A 132-passenger Chinese commercial airplane crashed in a mountainous area of southern China.

The China Eastern Airlines Boeing 737 flew from Kunming to Guangzhou when it crashed and exploded in flames in Guangxi province's hills.

Although the actual number of individuals murdered and the cause of the crash are unknown, BBC News said that there is a strong likelihood that no one survived the disaster.

According to a Reuters story, a provincial firefighting department official claimed that there was no indication of life among the wreckage in the People's Daily.

Plane debris is seen dispersed around the hills in videos widely shared on social media that appear to have been filmed by residents.

According to Republic World, visuals from the crash site showed enormous smoke billowing from the wreckage.

China Eastern Airlines issued a statement on Weibo, China's version of Twitter, confirming the incident and the number of persons on board.

The firm has yet to respond to queries about the incident. Still, according to local media, China Eastern Airlines has greyed out its logo on its Weibo account and changed its website to black and white as a mark of respect.

According to China's Civil Aviation Administration, officials have dispatched investigators and emergency teams to the scene.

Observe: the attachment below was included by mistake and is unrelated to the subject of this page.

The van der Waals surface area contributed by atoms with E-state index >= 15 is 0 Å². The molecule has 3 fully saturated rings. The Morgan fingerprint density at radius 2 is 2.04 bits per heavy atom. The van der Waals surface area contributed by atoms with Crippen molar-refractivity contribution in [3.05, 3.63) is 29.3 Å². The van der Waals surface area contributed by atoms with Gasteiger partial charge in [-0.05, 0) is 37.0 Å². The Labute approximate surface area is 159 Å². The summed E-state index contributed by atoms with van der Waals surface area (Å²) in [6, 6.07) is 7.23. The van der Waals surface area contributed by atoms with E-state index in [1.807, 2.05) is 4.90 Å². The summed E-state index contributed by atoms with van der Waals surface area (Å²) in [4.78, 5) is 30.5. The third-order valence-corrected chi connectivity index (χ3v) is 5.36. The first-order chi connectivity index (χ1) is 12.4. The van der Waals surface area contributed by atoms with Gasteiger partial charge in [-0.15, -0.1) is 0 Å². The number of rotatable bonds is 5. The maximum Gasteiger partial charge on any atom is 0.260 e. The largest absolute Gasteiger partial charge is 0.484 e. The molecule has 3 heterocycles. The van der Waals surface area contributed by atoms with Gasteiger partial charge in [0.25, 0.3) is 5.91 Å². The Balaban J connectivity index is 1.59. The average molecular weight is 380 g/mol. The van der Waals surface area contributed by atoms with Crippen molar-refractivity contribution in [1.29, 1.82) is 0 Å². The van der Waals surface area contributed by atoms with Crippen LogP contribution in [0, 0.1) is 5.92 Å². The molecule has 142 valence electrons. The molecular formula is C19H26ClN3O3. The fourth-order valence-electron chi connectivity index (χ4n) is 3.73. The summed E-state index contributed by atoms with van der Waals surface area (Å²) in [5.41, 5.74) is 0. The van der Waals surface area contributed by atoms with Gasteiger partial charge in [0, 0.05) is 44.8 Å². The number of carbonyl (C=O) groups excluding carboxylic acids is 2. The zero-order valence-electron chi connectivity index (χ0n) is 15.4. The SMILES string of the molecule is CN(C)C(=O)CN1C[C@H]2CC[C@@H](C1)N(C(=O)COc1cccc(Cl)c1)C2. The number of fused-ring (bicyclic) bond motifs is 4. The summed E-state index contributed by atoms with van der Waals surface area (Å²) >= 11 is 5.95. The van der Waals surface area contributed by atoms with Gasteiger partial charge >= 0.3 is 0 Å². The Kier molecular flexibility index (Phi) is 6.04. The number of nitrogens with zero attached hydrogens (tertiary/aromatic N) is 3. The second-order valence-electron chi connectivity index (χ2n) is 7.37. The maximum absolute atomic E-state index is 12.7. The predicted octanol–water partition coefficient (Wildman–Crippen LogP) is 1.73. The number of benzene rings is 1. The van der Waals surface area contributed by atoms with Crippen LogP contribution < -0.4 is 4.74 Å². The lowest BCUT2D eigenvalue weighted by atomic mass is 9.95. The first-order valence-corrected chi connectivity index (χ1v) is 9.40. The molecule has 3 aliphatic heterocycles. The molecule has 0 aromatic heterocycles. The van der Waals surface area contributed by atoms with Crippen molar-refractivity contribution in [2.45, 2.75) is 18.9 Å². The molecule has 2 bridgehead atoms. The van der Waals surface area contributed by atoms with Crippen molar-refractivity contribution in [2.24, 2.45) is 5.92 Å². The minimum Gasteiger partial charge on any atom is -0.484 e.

Reports said the incident created a forest fire, which responders have extinguished.

Flight MU5735 was due to depart Kunming at 13:11 local time (05:11 GMT) and arrive in Guangzhou at 15:05.

According to FlightRadar24, the six-year-old airplane traveled at 29,100 feet at 0620 GMT. Data revealed it had dropped to 9,075 feet in just over two minutes and 15 seconds.

Its last tracked altitude was 3,225 feet after another 20 seconds, indicating a vertical plunge of 31,000 feet per minute, FlightRadar24 added.

At the time of the crash, online weather data in Wuzhou showed partly cloudy skies with good visibility.

The last big jet disaster in China occurred in August 2010, when a flight from Harbin crashed in Yichun, killing 42 passengers.

According to state media CCTV (via Live Mint), Chinese President Xi Jinping was "shocked" to learn of the incident.

He ordered China Eastern to coordinate search and rescue efforts and begin an investigation into the cause of the disaster.

The airline declared that it would send staff to the crash scene and that a hotline for family members had been established.

China Eastern Airlines aircrafts sit on
China Eastern Airlines aircrafts sit on the tarmac of the International Airport in Beijing, 09 November 2007. Singapore Airlines and the city-state's Temasek Holdings have signed a final agreement to buy a combined 24 percent stake in China Eastern Airlines, Temasek said 09 November. TEH ENG KOON/AFP via Getty Images

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